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Anaerobic Digester Terms & Definitions
Ambient - outside air temperature.
Anaerobic –in the absence of oxygen microbes breakdown organic material (i.e., animal manure).
Anaerobic Bacteria – microbes whose metabolisms require the absence of oxygen to survive
Anaerobic Digestion – the breakdown of animal manure and other organic material in the absence of oxygen, (methane producing bacteria are most active in two temperature ranges, 95 to 105°F and 130 to 135°F. This is a living system and must be treated as such. The organic material is decomposed by acid formers into fatty acids and then into biogas by methane formers or methanogens.
Biofibers – the solid material separated from the effluent stream after treatment by an anaerobic digester. This is the solid material that could not be volatilized into biogas.
Biogas – the gas produced from decomposition of livestock manure in an anaerobic digester consisting of 60-80 percent methane, 30-40 percent carbon dioxide, and other trace gases such as hydrogen sulfide, ammonia and hydrogen.
BOD (Biochemical Oxygen Demand) – a qualitative measurement indicating how fast biological organisms use up oxygen in a water body. It is an indication of the availability of nutrients and food in the water.
Complete Mix Digester - a tank designed above or below ground as part of a manure management system to handle manure containing 2-10 percent solids. The digester is heated and mixed mechanically or with gas-mixing systems to keep the solids suspended. This maximizes biological activity for destruction of volatile solids, methane production, and odor reduction.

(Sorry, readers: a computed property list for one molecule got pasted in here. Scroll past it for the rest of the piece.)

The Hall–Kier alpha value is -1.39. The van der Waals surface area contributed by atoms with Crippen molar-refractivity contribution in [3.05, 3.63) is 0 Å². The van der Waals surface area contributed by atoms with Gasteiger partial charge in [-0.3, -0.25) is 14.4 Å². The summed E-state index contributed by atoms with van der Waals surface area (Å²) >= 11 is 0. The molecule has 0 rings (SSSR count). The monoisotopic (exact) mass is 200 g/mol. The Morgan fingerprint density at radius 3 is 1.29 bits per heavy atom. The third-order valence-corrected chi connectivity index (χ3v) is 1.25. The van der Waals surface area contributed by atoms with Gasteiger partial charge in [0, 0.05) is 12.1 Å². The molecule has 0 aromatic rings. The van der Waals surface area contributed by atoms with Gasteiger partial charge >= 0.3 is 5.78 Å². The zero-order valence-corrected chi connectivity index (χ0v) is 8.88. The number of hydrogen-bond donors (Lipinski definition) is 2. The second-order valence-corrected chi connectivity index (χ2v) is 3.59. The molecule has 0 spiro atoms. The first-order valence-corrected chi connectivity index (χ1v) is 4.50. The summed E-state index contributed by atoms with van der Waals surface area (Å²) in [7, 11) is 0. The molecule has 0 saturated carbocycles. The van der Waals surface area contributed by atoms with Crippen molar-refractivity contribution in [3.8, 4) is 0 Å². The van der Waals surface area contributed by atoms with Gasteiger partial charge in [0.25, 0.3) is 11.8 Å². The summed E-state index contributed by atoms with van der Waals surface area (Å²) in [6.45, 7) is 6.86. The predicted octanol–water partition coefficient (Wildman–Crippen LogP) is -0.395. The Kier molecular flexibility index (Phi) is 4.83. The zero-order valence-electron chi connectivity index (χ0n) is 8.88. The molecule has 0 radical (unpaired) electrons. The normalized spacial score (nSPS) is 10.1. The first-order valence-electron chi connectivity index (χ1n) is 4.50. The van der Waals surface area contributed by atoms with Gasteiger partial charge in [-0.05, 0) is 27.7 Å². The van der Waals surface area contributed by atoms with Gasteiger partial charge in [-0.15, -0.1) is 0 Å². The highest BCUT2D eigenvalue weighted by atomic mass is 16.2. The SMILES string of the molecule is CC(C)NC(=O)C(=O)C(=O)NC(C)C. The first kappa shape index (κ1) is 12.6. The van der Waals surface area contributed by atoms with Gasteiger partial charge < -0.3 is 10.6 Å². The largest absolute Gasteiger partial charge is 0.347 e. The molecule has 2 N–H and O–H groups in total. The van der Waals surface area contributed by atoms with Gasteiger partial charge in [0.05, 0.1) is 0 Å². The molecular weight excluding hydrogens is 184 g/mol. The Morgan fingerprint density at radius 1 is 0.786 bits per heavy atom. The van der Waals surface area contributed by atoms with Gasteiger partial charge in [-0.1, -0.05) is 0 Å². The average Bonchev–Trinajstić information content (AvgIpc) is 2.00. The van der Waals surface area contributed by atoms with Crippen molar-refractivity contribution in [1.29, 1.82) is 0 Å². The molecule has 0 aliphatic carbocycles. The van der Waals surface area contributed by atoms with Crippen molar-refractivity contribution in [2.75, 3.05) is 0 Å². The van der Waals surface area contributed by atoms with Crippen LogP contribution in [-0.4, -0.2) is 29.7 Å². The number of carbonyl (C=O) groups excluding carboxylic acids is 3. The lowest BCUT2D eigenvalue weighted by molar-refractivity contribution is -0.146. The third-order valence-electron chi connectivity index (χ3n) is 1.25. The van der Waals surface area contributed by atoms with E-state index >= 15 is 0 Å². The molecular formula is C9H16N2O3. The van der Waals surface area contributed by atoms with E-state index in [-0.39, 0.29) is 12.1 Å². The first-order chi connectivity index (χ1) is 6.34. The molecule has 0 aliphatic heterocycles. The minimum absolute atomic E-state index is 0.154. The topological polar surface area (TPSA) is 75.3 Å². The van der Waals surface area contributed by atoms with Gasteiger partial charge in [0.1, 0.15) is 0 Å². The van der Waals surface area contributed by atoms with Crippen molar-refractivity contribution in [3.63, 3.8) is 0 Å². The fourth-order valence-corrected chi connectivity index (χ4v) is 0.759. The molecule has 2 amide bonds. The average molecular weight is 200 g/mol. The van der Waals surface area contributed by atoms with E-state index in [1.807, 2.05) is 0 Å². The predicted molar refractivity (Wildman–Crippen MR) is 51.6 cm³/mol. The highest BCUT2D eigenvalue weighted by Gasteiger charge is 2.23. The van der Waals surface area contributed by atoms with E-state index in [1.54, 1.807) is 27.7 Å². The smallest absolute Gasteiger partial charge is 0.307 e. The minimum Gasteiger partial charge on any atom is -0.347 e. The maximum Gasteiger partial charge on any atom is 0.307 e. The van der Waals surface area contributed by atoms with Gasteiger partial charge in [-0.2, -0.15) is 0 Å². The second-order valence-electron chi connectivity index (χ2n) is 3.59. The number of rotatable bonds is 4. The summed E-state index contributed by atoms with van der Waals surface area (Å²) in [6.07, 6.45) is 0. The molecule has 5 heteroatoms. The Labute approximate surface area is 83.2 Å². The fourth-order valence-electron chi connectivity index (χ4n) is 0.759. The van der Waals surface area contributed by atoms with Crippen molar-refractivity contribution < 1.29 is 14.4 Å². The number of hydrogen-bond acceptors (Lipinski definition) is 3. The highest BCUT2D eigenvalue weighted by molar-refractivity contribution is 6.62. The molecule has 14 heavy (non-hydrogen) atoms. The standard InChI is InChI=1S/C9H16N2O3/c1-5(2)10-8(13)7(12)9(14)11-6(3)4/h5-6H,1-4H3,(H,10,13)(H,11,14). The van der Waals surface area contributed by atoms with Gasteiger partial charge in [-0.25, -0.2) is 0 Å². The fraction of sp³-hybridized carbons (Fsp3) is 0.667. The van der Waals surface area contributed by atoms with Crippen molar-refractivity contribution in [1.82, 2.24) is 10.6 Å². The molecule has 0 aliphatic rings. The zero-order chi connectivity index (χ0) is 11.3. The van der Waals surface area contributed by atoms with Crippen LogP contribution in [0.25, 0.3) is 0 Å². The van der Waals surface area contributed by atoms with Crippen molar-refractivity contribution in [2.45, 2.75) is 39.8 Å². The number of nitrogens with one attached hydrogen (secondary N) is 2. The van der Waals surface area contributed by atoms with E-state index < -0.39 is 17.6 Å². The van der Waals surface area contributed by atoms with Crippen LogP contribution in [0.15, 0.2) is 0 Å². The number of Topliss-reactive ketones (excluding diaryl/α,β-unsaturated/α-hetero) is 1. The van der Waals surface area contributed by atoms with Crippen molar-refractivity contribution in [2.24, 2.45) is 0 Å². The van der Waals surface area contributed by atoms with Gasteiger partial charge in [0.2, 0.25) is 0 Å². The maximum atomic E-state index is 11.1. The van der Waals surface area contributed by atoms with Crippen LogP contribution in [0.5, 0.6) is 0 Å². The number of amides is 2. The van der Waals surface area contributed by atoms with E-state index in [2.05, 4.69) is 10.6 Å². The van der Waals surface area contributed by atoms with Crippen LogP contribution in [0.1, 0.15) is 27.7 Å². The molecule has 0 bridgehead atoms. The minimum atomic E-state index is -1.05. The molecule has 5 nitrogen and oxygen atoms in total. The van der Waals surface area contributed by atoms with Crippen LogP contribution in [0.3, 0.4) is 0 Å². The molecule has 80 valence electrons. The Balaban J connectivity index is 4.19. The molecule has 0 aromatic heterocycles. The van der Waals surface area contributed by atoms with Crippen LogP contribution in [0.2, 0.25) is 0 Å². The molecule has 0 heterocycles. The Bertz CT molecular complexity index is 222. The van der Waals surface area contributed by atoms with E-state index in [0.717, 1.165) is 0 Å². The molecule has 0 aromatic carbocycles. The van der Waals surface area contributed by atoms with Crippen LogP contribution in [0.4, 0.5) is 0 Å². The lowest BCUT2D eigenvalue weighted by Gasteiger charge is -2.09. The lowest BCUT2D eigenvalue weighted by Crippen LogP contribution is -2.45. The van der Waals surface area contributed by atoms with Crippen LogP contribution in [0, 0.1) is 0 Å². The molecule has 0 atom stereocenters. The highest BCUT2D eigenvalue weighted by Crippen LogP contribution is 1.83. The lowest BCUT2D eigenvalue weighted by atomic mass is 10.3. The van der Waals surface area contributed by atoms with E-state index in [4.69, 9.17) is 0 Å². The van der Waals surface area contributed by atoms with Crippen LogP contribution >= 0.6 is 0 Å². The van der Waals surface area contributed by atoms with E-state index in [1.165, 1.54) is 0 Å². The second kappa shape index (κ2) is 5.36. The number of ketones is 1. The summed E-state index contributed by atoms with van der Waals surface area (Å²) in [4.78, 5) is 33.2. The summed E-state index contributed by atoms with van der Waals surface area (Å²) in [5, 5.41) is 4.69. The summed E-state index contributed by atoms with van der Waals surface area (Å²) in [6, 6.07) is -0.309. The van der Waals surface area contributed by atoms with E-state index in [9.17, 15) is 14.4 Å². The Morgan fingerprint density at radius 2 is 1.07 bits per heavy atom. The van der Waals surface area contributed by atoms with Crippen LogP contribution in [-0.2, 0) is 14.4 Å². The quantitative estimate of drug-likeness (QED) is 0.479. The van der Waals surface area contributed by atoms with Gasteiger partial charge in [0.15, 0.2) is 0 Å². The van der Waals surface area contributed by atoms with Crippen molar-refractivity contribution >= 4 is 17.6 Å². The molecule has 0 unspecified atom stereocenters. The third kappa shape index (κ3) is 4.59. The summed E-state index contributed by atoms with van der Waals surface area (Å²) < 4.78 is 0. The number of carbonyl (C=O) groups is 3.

Covered Lagoon Digester – an anaerobic lagoon is commonly used when manure has less than 2 percent solids. Decomposition of the manure occurs, methane is produced, and effluent odor is reduced. The lagoon is covered with a gas-tight cover to capture the biogas.
Digester – a sealed container or tank, where the biological digestion can occur of animal manure and biogas formed.
Effluent – organic liquid and solid material (slurry) leaving a digester.
Feedstock – liquid and solid material fed to the digester, usually manure and other organic material, also known as influent.
Hydraulic Retention Time (HRT) – the average length of time the liquid influent remains in the digester for treatment.
Influent – liquid and solid material fed to the digester, usually manure.
Induction Generator – this type of generator operates in parallel with the utility for its phase, frequency and voltage and cannot operate in isolation (stand alone) -- in other words, it cannot operate without the power company.
Loading Rate – the total amount of solids and liquids fed to the digester daily.
Mesophilic – the temperature range of 95 to 105°F in which methanogenic microbes thrive.
Methane – a combustible gas produced by anaerobic digestion; also the principal component of natural gas.
Methanogens – methane producing microbes.
Microturbine – a small-scale gas turbine generation system to combust gas and generate electricity.
Net Metering – an agreement with the utility company to purchase the electricity produced by the digester system at a rate equal to the farm electricity purchase rate.
Psychrophilic – less than 68°F.
Settled Solids – the separated manure solids which settle to the bottom of the digester.
Slurry – the mixture of solids and water processed in the digester.
Thermophilic – temperature range of 125 to 135°F where certain methanogenic bacteria are most active, the greatest pathogen destruction occurs in this temperature range.
Total Dissolved Solids (TDS) – the volume of solid material that cannot be filtered out.
Total Suspended Solids (TSS) - the volume of solid material that can be filtered out.
Toxicant – a component in manure or some other feedstock causing an adverse effect on bacterial metabolism.
Volatile Acids – these are present in the feedstocks and also produced in the digester by acid-forming bacteria and then used by the methane-forming bacteria to produce methane.
Volatile Solids – the organic matter which can be converted to gas.
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